Inspired by horses: Deborah Butterfield

I’m not typically a fan of “western art.” Living in Colorado, however, means I cannot avoid it. Liz and I again visited the Denver Art Museum this past weekend, which perhaps not coincidentally has a large exhibit of western art. In spite of my  feelings on the genre, each time I visit the DAM, I find myself returning to the western collection, with something like excitement propelling me there.

What has enacted this change? A horse. More specifically, a found-steel, scrap sculpture of a horse by Deborah Butterfield.

Can I gush a little here? (of course, it’s my blog) I love this sculpture. I visit it every time I’m at the museum. I love the way it conveys the essence of a horse, without having to literally represent it. I love that it’s larger than life. I love that it is (roughly) my own medium, that it is using found/recycled materials and creating something beautiful with them.

Recently Deborah Butterfield has been a source of inspiration to me. She doesn’t have to create offensive and in-comprehensive work to be noticed. She has done what I think will be increasingly relevant in the years to come: she has studied and become an expert in one thing. (that one thing is horses- in case you’re not following) She has found a clear niche, and excelled in it.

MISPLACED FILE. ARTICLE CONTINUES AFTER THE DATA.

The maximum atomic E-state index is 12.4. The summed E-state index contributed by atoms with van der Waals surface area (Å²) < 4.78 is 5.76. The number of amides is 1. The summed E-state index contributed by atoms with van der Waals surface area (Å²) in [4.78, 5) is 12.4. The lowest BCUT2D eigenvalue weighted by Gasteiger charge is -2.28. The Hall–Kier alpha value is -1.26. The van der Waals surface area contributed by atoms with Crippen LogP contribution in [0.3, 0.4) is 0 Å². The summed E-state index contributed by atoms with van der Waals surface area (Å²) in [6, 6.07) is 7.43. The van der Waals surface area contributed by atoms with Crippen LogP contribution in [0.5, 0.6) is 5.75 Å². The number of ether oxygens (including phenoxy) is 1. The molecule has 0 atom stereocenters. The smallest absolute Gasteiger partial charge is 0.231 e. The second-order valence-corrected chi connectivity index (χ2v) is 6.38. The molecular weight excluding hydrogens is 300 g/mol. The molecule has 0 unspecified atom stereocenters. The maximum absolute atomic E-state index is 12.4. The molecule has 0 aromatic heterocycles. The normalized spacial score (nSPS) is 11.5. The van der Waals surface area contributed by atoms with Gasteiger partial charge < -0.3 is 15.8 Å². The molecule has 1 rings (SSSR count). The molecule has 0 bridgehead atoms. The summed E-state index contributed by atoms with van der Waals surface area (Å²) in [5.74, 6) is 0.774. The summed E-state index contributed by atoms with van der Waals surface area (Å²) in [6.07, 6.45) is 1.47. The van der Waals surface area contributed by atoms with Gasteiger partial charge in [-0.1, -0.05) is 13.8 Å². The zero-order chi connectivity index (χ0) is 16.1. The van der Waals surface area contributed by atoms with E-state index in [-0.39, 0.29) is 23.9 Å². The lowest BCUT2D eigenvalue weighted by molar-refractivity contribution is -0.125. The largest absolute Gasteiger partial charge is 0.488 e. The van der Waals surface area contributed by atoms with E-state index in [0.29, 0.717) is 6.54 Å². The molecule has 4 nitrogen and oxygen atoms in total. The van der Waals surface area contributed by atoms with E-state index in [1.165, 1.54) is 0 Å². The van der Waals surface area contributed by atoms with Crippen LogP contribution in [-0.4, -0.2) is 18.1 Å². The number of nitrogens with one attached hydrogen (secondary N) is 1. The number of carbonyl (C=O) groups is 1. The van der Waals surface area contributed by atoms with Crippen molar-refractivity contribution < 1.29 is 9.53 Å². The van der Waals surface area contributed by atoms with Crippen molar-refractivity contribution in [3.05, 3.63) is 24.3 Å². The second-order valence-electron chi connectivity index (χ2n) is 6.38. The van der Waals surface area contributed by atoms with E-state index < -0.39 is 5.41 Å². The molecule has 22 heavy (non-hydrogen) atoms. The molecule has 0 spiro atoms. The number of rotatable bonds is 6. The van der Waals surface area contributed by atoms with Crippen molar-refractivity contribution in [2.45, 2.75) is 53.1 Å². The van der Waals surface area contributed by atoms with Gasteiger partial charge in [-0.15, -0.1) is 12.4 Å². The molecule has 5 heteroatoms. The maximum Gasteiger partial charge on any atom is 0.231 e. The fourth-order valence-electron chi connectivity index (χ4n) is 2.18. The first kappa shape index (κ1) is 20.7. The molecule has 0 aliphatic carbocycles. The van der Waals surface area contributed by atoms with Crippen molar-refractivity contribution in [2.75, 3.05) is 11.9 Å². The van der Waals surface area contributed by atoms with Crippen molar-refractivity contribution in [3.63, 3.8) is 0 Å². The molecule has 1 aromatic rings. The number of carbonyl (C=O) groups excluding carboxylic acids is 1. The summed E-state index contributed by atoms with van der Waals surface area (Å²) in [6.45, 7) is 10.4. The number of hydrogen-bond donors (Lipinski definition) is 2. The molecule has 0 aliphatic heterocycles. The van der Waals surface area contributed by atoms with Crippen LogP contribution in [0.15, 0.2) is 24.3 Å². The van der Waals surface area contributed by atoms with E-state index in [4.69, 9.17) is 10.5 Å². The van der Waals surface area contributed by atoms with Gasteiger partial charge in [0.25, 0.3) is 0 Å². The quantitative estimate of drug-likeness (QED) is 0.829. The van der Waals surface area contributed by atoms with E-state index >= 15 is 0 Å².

Check out this video I’ve put together featuring Deborah Butterfield’s sculpture Orion at the DAM – or even better go take a look in person, maybe it will change your opinion about western art … or at least sculptures of horses. =)

Untitled from Jeremy Grant on Vimeo.

(Music by DM Stith/Roberto C. Lange)

And, here are a few additional horses by Butterfield, also awesome – just not local.

4 thoughts on “Inspired by horses: Deborah Butterfield

  1. Art is not about copying photographically what you see. It is about how you feel. Think about the cave art all over the world. It is not just about representation but about magic and power, in order to give these people food: how those people felt about themselves and about the animals they needed power over. When I look at them, I see the humans are celebrating and happy and there are some of the animal
    paintings which show a great deep respect. The horses at Lascaux convey the DEEP RESPECT OF THE BEAUTY OF THE ANIMAL. Cynthia Allen McLaglen


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